Daily Telegraph

Arsène Wenger – clearly the worst football manager ever

For my sins I’m a bit of an Arsenal fan. Like the glutton for punishment I am, I also happen to be a Guardian reader (probably no surprise to anyone who’s read my increasingly infrequent pinko leftie-liberal ranting on these very pages). These days it’s becoming increasingly difficult to happily combine the two.

I don’t care what any fusty old git says about the Telegraph having the best sports coverage, to my mind the dear old ‘Graun’ wins it by a country mile. Football writers like David Lacey & Kevin McCarra, alongside broader sportswriters like Paul Hayward and Richard Williams, are – if you’ll pardon the rather awkward pun – leagues ahead of the competition in terms of quality, if not readership.

Nevertheless, the (admittedly Manchester-leaning) Guardian seem to have developed an unhealthy obsession with the fortunes of Arsenal Football Club. In fact, scanning the rest of the media, the annual end-of-season implosion of North London’s finest seems to be something of a cause célèbre for everyone else too. Arsène Wenger is variously derided as stubborn, deluded, myopic, deranged, overly prone to whingeing, not to mention tactically inept and – let’s not forget – just bloody well foreign.

An undue amount of attention seems to be given to Arsenal’s sixth season without silverware (although there never seems to be any mention of Liverpool’s trophy cabinet gathering dust for the same period) without anyone pausing to consider perhaps what a fantastic job Wenger has been doing these last few financially-constrained seasons.

During a brief chink of light during an otherwise unrelenting hatchet job on the Arsenal manager, The Independent’s Mark Fleming points out that:

Since The Invincibles season of 2004, Wenger is actually in profit concerning transfer dealings with £10.8m in the bank, thanks mostly to selling Emmanuel Adebayor and Kolo Touré to Manchester City, while at the same time recruiting players such as Andrei Arshavin (£15m), Samir Nasri (£15.8m), Theo Walcott (£9m) and Thomas Vermaelen (£10m). Such frugality is remarkable, given the net spending of his rivals – Manchester City who have spent £435m since 2004; Chelsea £397m; Tottenham Hotspur £239m; Liverpool £142m; and Manchester United £108m, despite selling Cristiano Ronaldo for £80m.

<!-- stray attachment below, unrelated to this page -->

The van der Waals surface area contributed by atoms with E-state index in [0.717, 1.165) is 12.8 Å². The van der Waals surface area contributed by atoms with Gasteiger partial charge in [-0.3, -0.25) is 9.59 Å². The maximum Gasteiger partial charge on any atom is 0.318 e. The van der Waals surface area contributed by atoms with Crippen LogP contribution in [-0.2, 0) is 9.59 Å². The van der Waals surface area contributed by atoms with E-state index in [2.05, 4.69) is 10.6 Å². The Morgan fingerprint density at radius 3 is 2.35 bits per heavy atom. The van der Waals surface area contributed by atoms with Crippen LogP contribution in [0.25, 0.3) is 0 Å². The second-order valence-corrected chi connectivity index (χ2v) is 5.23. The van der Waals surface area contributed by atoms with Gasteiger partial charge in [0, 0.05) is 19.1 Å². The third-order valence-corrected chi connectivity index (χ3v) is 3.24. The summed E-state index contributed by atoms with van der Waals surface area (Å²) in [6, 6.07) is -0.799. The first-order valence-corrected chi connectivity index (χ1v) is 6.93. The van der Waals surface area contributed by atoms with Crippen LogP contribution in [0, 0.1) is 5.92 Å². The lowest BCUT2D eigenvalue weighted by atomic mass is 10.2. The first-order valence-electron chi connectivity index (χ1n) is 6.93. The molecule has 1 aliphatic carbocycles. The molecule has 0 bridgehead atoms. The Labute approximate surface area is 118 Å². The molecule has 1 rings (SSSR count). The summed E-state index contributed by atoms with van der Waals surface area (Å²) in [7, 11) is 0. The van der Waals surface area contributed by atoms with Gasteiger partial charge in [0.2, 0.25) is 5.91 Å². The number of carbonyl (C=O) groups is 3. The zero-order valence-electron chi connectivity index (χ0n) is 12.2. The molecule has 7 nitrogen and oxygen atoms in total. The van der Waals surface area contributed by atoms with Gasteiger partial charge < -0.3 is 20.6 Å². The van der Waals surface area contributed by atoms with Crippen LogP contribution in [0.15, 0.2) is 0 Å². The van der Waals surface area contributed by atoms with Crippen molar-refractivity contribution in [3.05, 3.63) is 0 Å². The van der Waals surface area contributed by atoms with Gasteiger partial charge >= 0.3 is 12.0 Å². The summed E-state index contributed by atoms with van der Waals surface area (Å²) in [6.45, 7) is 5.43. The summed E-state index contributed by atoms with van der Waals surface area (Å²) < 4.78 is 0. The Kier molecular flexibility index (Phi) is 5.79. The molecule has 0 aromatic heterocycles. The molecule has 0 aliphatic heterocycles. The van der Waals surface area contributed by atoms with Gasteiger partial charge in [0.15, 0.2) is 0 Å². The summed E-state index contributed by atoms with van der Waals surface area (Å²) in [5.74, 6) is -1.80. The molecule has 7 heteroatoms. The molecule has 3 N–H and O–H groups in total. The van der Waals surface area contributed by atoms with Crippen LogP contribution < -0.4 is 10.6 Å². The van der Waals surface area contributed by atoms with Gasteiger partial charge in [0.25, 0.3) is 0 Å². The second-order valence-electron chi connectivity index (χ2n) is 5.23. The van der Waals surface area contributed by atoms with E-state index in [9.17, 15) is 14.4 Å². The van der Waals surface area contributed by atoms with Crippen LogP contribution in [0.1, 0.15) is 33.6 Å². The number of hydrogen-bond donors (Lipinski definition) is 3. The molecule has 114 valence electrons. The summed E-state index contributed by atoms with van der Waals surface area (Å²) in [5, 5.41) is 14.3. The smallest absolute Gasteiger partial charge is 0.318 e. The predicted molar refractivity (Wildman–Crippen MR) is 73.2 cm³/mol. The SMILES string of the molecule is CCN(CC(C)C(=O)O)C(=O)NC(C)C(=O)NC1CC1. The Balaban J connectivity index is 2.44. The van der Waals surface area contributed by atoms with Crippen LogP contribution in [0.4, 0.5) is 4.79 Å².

Wenger’s shrewd management of Arsenal has seen the club finish in the top four of the Premier League for every one of his fourteen seasons in charge while becoming by far the most financially stable club of those that regularly contest the honours. This has been achieved without the backing of rich benefactors, or indeed (as in the case of Manchester United) the scandalous laying of debt onto the future of the club. Oh, and Arsenal still manage to play by far the most entertaining (if frequently infuriating) brand of football in the English League.

Yes, they were found wanting in the closing stages of the season and yes, almost any Arsenal fan would be able to point to areas of the team which could do with strengthening, but it really is time that someone recognised the quite remarkable job Arsène Wenger has done with such limited means. Instead it seems that otherwise respectable organs like The Guardian draw lots among their sports writers to find out who gets the privilege of putting together the daily character assassination of the Arsenal manager (witness these eight pieces in the last week alone). Meanwhile the free-spending scattergun-in-the-transfer-market Harry Redknapp (one FA Cup win in his managerial career) is portrayed as some cheery national treasure, poised to lead the limited players of the England national squad out of the wilderness the moment his country comes calling.

Perhaps I’ve got it all wrong. Perhaps Arsène Wenger really is the worst football manager ever. Even so, Arsenal would be mad to swap him for anyone else.

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The Wisdom of George